Three hours later, Elizabeth stood beside her uncle as he welcomed the entire family to the drawing room. “Oh, brother!” cried Fanny Bennet, fluttering her fan. “I knew it would be lovely! Why, Sister, simply look at the bowers, and the ribbons, and… oh! The lace on that table, so charming! Where ever did you find such exquisite decorations?”
Edward beamed proudly at his wife, who had come to his other side. “Madeline deserves the credit. There, my dear, do you see? You feared making a poor impression, but I have never seen a lovelier home than my own this day.”
Madeline blushed prettily, catching her father’s eye as he bounced little Mary Bennet upon his knee. “My dear, I believe you would say so even if I had chosen to decorate the house in brown and yellow, instead of the proper colours!”
“It is a clever man who pays his compliments wisely,” affirmed Thomas Bennet, lifting his glass in a mock salute.
“Indeed!” Edward agreed. “And to that end, I know I am breaking somewhat with tradition, but I should like to give you the first gift, my dear. Lizzy?”
“Yes, Uncle!” Elizabeth dove for the pile of gifts, attempting to wrap her arms about an especially large one right in the middle. Three or four other boxes toppled as she dislodged the base of the stack, but she wrestled determinedly until she had dragged it free.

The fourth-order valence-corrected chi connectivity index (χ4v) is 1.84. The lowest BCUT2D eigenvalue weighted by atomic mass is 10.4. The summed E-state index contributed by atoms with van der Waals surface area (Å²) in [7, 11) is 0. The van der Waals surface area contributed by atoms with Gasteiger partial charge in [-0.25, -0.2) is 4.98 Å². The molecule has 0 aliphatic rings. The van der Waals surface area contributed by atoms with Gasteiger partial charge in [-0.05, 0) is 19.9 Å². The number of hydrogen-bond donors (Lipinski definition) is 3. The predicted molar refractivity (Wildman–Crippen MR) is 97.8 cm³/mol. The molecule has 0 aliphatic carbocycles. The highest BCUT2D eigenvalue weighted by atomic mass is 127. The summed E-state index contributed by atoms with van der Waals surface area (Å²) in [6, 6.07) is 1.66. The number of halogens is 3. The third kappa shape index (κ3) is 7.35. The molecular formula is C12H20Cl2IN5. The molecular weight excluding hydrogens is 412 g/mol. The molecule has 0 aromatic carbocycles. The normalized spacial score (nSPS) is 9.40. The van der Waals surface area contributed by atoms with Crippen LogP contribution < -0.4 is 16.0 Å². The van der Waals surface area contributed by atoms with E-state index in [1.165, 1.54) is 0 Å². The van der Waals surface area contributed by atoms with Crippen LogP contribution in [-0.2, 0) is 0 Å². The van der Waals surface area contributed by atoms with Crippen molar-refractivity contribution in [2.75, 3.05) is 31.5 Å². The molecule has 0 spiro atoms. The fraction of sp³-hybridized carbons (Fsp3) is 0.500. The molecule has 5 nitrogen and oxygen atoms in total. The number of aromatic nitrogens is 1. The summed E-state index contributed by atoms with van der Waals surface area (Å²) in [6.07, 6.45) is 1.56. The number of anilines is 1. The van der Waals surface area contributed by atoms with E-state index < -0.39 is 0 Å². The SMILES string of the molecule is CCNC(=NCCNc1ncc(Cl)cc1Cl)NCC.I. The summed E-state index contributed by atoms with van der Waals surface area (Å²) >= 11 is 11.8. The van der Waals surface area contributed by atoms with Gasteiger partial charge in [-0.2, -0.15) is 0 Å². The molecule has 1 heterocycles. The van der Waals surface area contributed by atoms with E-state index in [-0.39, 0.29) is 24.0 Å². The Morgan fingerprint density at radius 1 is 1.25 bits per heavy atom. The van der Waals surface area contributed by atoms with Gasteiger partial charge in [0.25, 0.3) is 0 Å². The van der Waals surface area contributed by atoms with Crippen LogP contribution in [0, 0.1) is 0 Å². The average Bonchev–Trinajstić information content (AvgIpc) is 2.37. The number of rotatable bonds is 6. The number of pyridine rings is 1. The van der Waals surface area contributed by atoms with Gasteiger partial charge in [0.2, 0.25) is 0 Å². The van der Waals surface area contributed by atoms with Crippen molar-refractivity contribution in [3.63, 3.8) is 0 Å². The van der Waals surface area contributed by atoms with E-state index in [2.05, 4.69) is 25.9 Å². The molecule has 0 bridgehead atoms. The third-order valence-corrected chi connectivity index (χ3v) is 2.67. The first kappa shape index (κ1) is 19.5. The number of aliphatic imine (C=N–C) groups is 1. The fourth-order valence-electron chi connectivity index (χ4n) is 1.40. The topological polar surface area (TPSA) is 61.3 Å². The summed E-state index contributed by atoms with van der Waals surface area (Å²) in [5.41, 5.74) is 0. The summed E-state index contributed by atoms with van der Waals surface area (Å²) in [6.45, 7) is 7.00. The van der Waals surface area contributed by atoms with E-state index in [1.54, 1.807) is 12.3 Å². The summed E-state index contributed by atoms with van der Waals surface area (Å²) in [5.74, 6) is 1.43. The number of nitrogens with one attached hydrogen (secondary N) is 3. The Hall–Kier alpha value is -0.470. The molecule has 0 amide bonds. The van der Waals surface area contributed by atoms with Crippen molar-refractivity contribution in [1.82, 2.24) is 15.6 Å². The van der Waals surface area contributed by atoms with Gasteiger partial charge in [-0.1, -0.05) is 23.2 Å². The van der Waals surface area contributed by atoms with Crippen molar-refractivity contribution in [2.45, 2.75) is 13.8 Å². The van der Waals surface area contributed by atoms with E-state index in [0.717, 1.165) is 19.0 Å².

“Edward, you should not have!” Madeline objected. “What could possibly…?”
Edward laughed and bent to assist Elizabeth. The box was awkward rather than heavy, but even he found it more convenient to drag than to lift. “Open it, my love!”
Madeline bit her lip and tilted her head askance. The box was lovingly wrapped and decorated so beautifully that she hated to break it open. Moreover, her natural modesty objected to what was clearly a large and lavish gift from her husband. What was everyone else to think? Nonetheless, she grasped the ribbon and gave a gentle tug. Carefully she peeled away the folds of paper, taking the greatest pains that not one single corner should be ripped in her haste. Elizabeth started to bounce.
The paper fell away, Madeline lifted the lid of the box, and beheld… another box. She darted a quick look to Edward, and found his eyes dancing with mirth. This box was even more exquisitely wrapped than the first, and still quite large. Edward helped her to lift it out, and with a little laugh, she began to unwrap this box as well. Inside the second box was a third, this one wrapped in gold foil. “Oh, Edward!” she giggled in feigned exasperation.
Fanny Bennet and most of her daughters were beginning to grow restless. To cries of impatience and admiration, with not a little smattering of children clamoring to see over one another, Madeline worked her way through four more boxes. Where Edward had found such a perfect assortment of nesting boxes, she could not fathom, but his cheeks grew ever brighter as she continued to add to the mounting pile of discarded wrapping.
Inside the seventh box, Madeline discovered a nest of tawny packing material, concealing and protecting something precious within. She lifted her brows teasingly at Edward, catching Elizabeth’s bubbling delight as she did so. “For such a large box to begin, whatever is inside must be quite small!”